Below is a list of notable country performers alphabetically by period, with each listing followed by a description of the artists' work.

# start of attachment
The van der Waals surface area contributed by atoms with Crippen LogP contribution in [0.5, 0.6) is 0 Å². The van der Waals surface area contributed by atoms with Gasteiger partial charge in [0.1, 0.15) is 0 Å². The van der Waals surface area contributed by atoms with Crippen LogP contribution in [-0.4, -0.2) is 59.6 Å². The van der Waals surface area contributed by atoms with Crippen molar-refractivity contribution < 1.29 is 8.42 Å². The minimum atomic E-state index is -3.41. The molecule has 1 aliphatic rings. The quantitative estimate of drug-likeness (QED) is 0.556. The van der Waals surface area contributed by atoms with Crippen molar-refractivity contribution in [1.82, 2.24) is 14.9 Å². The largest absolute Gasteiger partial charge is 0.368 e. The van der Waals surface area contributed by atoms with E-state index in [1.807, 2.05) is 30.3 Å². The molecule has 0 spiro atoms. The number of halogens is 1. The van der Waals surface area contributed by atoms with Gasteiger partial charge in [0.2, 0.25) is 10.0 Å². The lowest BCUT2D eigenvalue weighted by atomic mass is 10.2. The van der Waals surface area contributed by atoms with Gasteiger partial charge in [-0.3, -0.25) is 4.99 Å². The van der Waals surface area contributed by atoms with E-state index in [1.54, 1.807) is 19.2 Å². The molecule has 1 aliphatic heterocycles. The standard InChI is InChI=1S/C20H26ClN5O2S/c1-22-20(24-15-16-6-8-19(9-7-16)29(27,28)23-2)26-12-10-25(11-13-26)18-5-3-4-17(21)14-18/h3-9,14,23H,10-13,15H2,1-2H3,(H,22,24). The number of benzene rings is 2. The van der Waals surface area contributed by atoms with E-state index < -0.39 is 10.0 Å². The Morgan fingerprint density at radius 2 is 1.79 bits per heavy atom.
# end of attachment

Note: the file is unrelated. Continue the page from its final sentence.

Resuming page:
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Early innovators [edit ] Vernon Dalhart recorded hundreds of songs until 1931. Jimmie Rodgers, first country superstar, the undisputed "Father of Country Music". The Carter Family, rural country-folk, known for hits like "Wildwood Flower". Uncle Dave Macon, banjo player, singer, and songwriter who became the first start of the Grand Ole Opry in the late 1920s Roy Acuff Grand Ole Opry star for 50 years, "King of Country Music". Jenny Lou Carson, the first female to write a No. 1 Country Hit (1945) " You Two-Timed Me One Time Too Often". Patsy Montana, the first female Country singer to sell 1 million records. Girls of the Golden West, one of the first Country music duo groups. Ernest Tubb Beloved Texas troubadour who helped scores become stars. Red Foley, the first major country star after World War II, host of Ozark Jubilee Hank Snow Canadian-born Grand Ole Opry star famous for his traveling songs. Hank Williams pioneer, singer, and songwriter, known for hits including "I'm So Lonesome I Could Cry", "Your Cheatin' Heart" and " Jambalaya (On the Bayou)". Bill Monroe, father of bluegrass music. The Davis Sisters, best known for the hit " I Forgot More Than You'll Ever Know" Louvin Brothers, inspired the Everly Brothers. Little Jimmy Dickens 4-foot 11 inch star of the Grand Ole Opry. Goldie Hill, the "golden hillbilly", best known for the hit song "I Let the Stars Get in My Eyes". Wilf Carter, the "yodeling" cowboy, aka Montana Slim. Jean Shepard, one of Country's leading female vocalists in the 1950s. Webb Pierce, classic honky-tonker who dominated '50s country music. Kitty Wells, country's first female superstar, called the " Queen of Country Music". Johnny Cash created the boom-chicka-boom sound and recorded music from 1954 to 2003. Ray Price, created the 4/4 shuffle which transformed traditional country music. Glen Campbell, "The Rhinestone Cowboy," legendary session guitarist who launched out as a solo act and broke Country Music's 3-chord barrier and popularized "The Nashville sound" known for lush string and orchestral arrangements. Woody Guthrie, wrote and sang the song "This Land Land is Your Land" and is cited by musicians from many genres as an inspiration. Bob Wills, considered by many artist to be the real king of country music Performers of The Golden Age and country pop in the 1960s, 1970s and 1980s [edit ] Bill Anderson, singer who is still a major songwriter of new hits Liz Anderson, as famous for her songwriting as her singing; mother of Lynn Anderson Lynn Anderson, a California blonde who became a major country star in the 70s; helped by regular exposure on national television, was one of the first female artists to achieve major crossover success. Has won CMA, ACM, AMA, & Grammy Awards. Named Billboard's "Artist of the Decade" (70-80). Deborah Allen, a popular 80s Country/Pop vocalist Eddy Arnold, the all-time hit leader by Joel Whitburn's point system Moe Bandy, singer of the 70s/80s; paired with Joe Stampley on a series of recordings The Browns, brother-sister trio Glen Campbell, brought a whole new audience to Country Music with his TV show, co-starred with John Wayne in movie "True Grit," won many awards, top Country Music hitmaker and pop crossover icon. He popularized "The Nashville Sound." Johnny Cash, one of the single most Influential and popular country singers of all time. Best known for hits like " Ring of Fire", " Folsom Prison Blues" and " Cocaine Blues". He died in 2003 Patsy Cline, immensely popular balladeer who died in 1963 David Allan Coe, Outlaw Country star of the 70s Jessi Colter, Outlaw country singer and wife of Waylon Jennings, best known for " I'm Not Lisa" John Conlee, had a string of hits from the late 70s to mid 80s, including his signature "Rose Colored Glasses Skeeter Davis, major female vocalist for decades Mac Davis, Country Pop hitmaker in the 70s and 80s Jimmy Dean, singer and TV personality, former owner of Jimmy Dean Sausage Company Roy Drusky, smooth-singing Opry star for 40 years Jimmy Martin, The King of bluegrass Janie Fricke, known for her series of smooth Countrypolitan hits in the early 80s Lefty Frizzell, perhaps the greatest of the honky-tonkers Crystal Gayle, sister of Loretta Lynn who became a Countrypolitan sensation in the 70s and 80s and had 18 No. 1's during this stretch. Bobbie Gentry, one of the first female artists to write and produce her own material. Don Gibson, wrote and recorded many standards Merle Haggard, popularized the Bakersfield sound Tom T. Hall, "The Storyteller", wrote most of his many hits Emmylou Harris has maintained one of the most artistically rewarding careers in country music Johnny Horton a fantastic singer who met an untimely death that ended a wonderful career. Jan Howard, pop-flavored female vocalist who sang pure country Stonewall Jackson, honky-tonk icon Sonny James, had a record 16 consecutive No. 1 hits Wanda Jackson, honky-tonk female vocalist equally at home in rock and roll Waylon Jennings, one of the leaders of the "outlaw" country sound George Jones,once widely considered "the greatest living country singer", No. 1 in charted hits Dick Curless, Singer/songwriter known mostly for his trucking songs. Kris Kristofferson, songwriter and one of the leaders of the "outlaw" country sound k.d. lang, Canadian country-pop singer-songwriter, known for her campy performances, androgynous look, and mezzo-soprano range, winning CCMA's Entertainer of the Year Award in 1987, 1988, 1989, and 1990, Best Album 1988 for Shadowland, and the American Grammy Awards for Best Country Vocal Collaboration 1989 for "Crying" (shared with Roy Orbison), and Best Female Country Music Performance 1990, for Absolute Torch and Twang. Loretta Lynn, arguably country music's biggest star in the 1960s and early 1970s Barbara Mandrell, first artist to win Country Music Entertainer of the Year back to back. 1980 and 1981 from both the ACM & CMA. Known for having songs crossover to the pop charts. Had the last successful country music variety show on NBC 1980-1982. Had multiple hits in the late 70's thru the late 80's. Could sing, dance and play over 10+ instruments. Roger Miller, songwriter and Grammy record-breaker Ronnie Milsap, country's first blind superstar and arguably the most popular country star of the late 1970s and early 1980s; scored 40 No. 1 hits (35 of which reached the top spot on Billboard) Melba Montgomery, duet vocalist in the 60s, who launched a solo career in the 70s Anne Murray, Prominent Canadian country-pop vocalist best known for the songs Snowbird, Could I Have This Dance, You Needed Me and other hits in the 1970s-1980s. Willie Nelson, songwriter and one of the leaders of the outlaw country sound Marie Osmond, Youngest female to date to have a No. 1 country hit, with " Paper Roses" in 1973, and also had a string of country hits in the mid-1980s such as;" Meet Me in Montana" (with Dan Seals), "There's No Stopping Your Heart", "Read My Lips", "You're Still New To Me" (with Paul Davis), and "I Only Wanted You". Norma Jean, gifted "hard country" vocalist, known also as Pretty Miss Norma Jean Buck Owens, Hottest artist of the '60s, pioneer innovator of the Bakersfield sound Dolly Parton, one of the most successful female country artist in history Charlie "Sugartime" Phillips, Author of Sugartime with traditional country music on charts in the 50's, 60's and 70's- 65 year career Ray Price, traditional country star of the '50s and '60s, who experienced pop success in the '70s and '80s Charley Pride, the first black country music star Jeanne Pruett, female vocalist of the 70s, best known for the song " Satin Sheets" Bonnie Raitt, an American blues singer-songwriter and a renowned slide guitar player Susan Raye, Buck Owens' protégée who became a solo star with moderate success Jim Reeves, crossover artist, invented Nashville Sound with Chet Atkins Charlie Rich, '50s rock star who enjoyed greatest success in '70s country Marty Robbins, one of the most popular artists in country music history. Named artist of the decade (1960–1969) by the Academy of Country Music Jeannie C. Riley, sexy girl in a miniskirt who socked it to the pop charts with " Harper Valley PTA." Kenny Rogers, unique-voiced storyteller who also recorded love ballads and more rock material. He defined what was known as country crossover and became one of the biggest artists in country and any music genre. Jeannie Seely, known as "Miss Country Soul" Billy Joe Shaver, songwriter, wrote all but one song on Waylon Jennings' groundbreaking Honky Tonk Heroes album Connie Smith, recorded " Once a Day, the longest stay at No. 1 for any female country artist Margo Smith, known for her sexy come-on songs Sammi Smith, best known for her "husky" voice and 1971 hit song " Help Me Make It Through the Night" Sylvia, Countrypolitan sensation the early to mid-80s Billie Jo Spears, a hard-country vocalist with primarily international popularity Ray Stevens, comedy crossover artist, Branson businessman Mel Tillis, country music legend and father of country singer Pam Tillis. Tanya Tucker, teen Country star whose career later spanned well beyond her teen years Conway Twitty, scored 55 No. 1 hits(The most all time) Townes Van Zandt, songwriter, troubador Porter Wagoner, pioneer on country television Gene Watson, Texas country music cult legend, who gained national success after Love in the Hot Afternoon Dottie West, one of Country music's most influential and groundbreaking female artists The Wilburn Brothers, popular male duet for decades Don Williams, aka "The Gentle Giant" with many popular hits Hank Williams, Jr., Leader in the Outlaw country movement. Multi-instrumental talent, and song writing star. Won several awards. Son of Hank Williams Sr. Tammy Wynette, three-time CMA top female vocalist Faron Young, a country chart topper for three decades Ferlin Husky, country music singer who was equally adept at the genres of traditional honky honk, ballads, spoken recitations, and rockabilly pop tunes Hank Locklin, early honky-tonk singer-songwriter who had hits that charted from 1949–1971 .38 Special The Allman Brothers Band, the most successful southern rock band in history The Band, started out backing up Bob Dylan and their Music from Big Pink is a classic record Blackberry Smoke Blackfoot Black Oak Arkansas The Byrds Charlie Daniels Band Gene Clark Commander Cody and His Lost Planet Airmen Creedence Clearwater Revival, songs like Born on the Bayou helped to create the country rock genre Desert Rose Band The Eagles, a very popular country rock band The Everly Brothers, predated others in this category but important figures in the transition from rockabilly to country rock The First Edition Flying Burrito Brothers Kinky Friedman Grateful Dead, extremely long-lived bluegrass and psychedelic band Emmylou Harris Heartsfield The Kentucky Headhunters Lynyrd Skynyrd, a very popular southern rock band Marshall Tucker Band Ricky Nelson, in the latter stage of his career, particularly on songs such as "Garden Party" Michael Nesmith New Riders of the Purple Sage Juice Newton, the top-selling female country rocker of the 1980s Nitty Gritty Dirt Band Ozark Mountain Daredevils Gram Parsons, a pioneer of the country-rock and alt-country sound. A member of the International Submarine Band, The Byrds, and The Flying Burrito Brothers. Poco Pure Prairie League ( Vince Gill was the lead singer of this group on their biggest pop hit, 1980s "Let Me Love You Tonight.") Southern Pacific (band) John Rich Linda Ronstadt, in 1978 Country Music Magazine put her on the cover with the title "Queen Of Country Rock". KANE Gary Stewart honky tonker and southern rocker, legendary throughout the '70s and early '80s. Steve Young Early 1980s country-music performers [edit ] Late-1980s country-music performers [edit ] Early-1990s country-music performers [edit ] Late-1990s country-music performers [edit ] 2000–2009 country-music performers [edit ] Modern country-music performers, since 2010 [edit ] Red Dirt modern country-music performers [edit ] Country-music performers outside North America [edit ] See also [edit ]